Turkish Style Spinach

14

Sunday 01 March, 2015 by Uncle Spike

Popeye had a point…. Spinach IS an excellent source of nutrition, but to be honest, I’d never really fancied it, usually served ‘boiled and boring’. However, this basic Turkish recipe makes for a really tasty winter warmer meal. So here’s another photo step-by-step story for you from the Spike Kitchen. 

.

Step one

Trim and cut one kilogram (2.2 pounds) of fresh spinach (good job whilst catching up on your regular TV series). The root needs to be trimmed off and discarded, and the stalks and leaves cut up. We tend to cut the best part of the leaves into strips (see red bowl), and freeze them down for use later on. For this dish, we are using the stalks and base of the leaves only (see green bowl).

DSCF2239_blog

.

Note the zero waste policy. Even the base of the stalk is kept, with just the root itself being removed.

.

DSCF2241_blog

.

Step two

If you have purchased your spinach from a shop, it may well be pre-washed and even trimmed. Often too, commercial spinach is produced in plastic tunnels, with minimal contact with the earth, so the cleaning we go through may not be all that necessary. However, ours is grown in the soil, with a very high level of goat poo, so washing and soaking three, four or even five times is a necessity to remove any soil – not so much for the sake of cleanliness, just so it doesn’t taste gritty.

DSCF2244_blog

.

On the final soak, we add some salt and vinegar to help with cleansing.

.

DSCF2245_blog

.

Step three

Leave the washed spinach to drain off for a few minutes. This is just half of it – it seems a lot, but the volume reduces drastically when cooked.

DSCF2247_blog

.

Step four

Chop and dice up one large onion, and sauté in olive oil (of course – home produced, so that’s all we use in our kitchen).

DSCF2246_blog

.

Step five

About half way through cooking the onion, we add a good dollop of natural tomato paste. As this is home produced using salt, there is no need to add any salt. We also add our some of our homemade tomato and garlic pasta-type sauce, so you may want to add two or three crushed garlic cloves to the brew instead.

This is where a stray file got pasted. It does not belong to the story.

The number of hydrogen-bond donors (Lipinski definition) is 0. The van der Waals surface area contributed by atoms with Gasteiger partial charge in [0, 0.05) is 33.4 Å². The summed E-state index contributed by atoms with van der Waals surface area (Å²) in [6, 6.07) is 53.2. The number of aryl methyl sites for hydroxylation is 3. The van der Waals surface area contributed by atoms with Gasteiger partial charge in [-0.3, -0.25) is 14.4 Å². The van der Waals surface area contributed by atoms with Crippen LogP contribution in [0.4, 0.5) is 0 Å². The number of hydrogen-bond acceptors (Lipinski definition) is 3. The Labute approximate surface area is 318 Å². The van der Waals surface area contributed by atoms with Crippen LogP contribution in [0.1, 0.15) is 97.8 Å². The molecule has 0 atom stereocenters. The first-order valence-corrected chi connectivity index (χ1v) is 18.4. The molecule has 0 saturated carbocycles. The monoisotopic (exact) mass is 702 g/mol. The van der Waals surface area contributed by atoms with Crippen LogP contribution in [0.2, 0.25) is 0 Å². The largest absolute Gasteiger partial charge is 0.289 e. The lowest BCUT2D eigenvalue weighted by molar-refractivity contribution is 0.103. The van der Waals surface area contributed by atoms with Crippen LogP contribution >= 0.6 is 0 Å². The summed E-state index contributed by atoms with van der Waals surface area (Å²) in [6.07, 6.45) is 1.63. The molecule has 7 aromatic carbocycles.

DSCF2248_blog

.

Give it all a good mix as the onion (and garlic) cooks.

.

DSCF2250_blog

.

Step six

Add in the washed and drained spinach, mixing with the onion brew as you go. By the way, you need a pretty large pot for this!

DSCF2251_blog

.

DSCF2252_blog

.

Keep the heat on and stir the whole lot occasionally for about five minutes, until the volume reduces to about half. DO NOT put the lid on during this process, or much of the colour will be lost, and you’ll end up with a less attractive dish.

.

DSCF2254_blog

.

Step seven

Add cold water as shown below (so, not quite covering), put the lid on and bring to the boil. Then stir well, replace the lid, and simmer for a further 30 minutes.

DSCF2255_blog

.

Step eight

This how it should look when done. You can boil off some more of the water if you like, but as that’s where the goodness is we keep the lot 🙂

DSCF2256_blog

.

Step nine

We serve it hot, with plenty of cold fresh yoghurt on top. If you didn’t add garlic to your brew, you can use garlic yoghurt instead – crush two cloves of garlic and mix with fresh yoghurt, or even using garlic powder works ok. Finally, add some flaked red pepper on top to taste.

DSCF2258_blog

.

And this was the dinner table that evening… as well as the spinach, there was a loaf of freshly baked bread, large red peppers shallow fried, more yoghurt (for the peppers are a tad ‘hot’), a fresh salad from the garden, and that’s about it.

.

DSCF2259_blog

.

āfiyet olsun (bon appétit)

.

Advertisements

14 thoughts on “Turkish Style Spinach

  1. Never before heard of yogurt on top of spinach. Thanks for the recipe!

    Like

  2. […] is a bowl of yummy traditionally prepared Turkish spinach. If you want to know more, click here or follow this link (http://wp.me/p3EwFG-3mt) for a step-by-step guide I posted earlier on my blog. […]

    Like

  3. Aparajita says:

    Love your no waste policy. Great to come upon a recipe doing justice to the crunchy stalks and base.

    Liked by 1 person

  4. dayphoto says:

    Well, since I LOVE spinach, and I’m on a mission to learn to cook Turkish this is a perfect recipe for me! Thank you so much!

    Linda ♪♫❤
    http://coloradofarmlife.wordpress.com
    https://coloradofarmlife.wordpress.com/sherlock-boomer

    Like

...waiting to hear from you...

Fill in your details below or click an icon to log in:

WordPress.com Logo

You are commenting using your WordPress.com account. Log Out / Change )

Twitter picture

You are commenting using your Twitter account. Log Out / Change )

Facebook photo

You are commenting using your Facebook account. Log Out / Change )

Google+ photo

You are commenting using your Google+ account. Log Out / Change )

Connecting to %s

Page Views

  • 539,987 and counting...

Join 2,857 other followers

Posts by Category

Member of The Internet Defense League

Copyright

© Uncle Spike, Uncle Spike's Adventures, 2013-2017

Unauthorized use and/or duplication of this material without express and written permission from this blog’s author is strictly prohibited.

Excerpts and links may be used, provided that full and clear credit is given to Uncle Spike and Uncle Spike's Adventures with appropriate and specific direction to the original content.

Reblogs, pingbacks and other such links in order to use Uncle Spike's material are of course welcomed.

%d bloggers like this: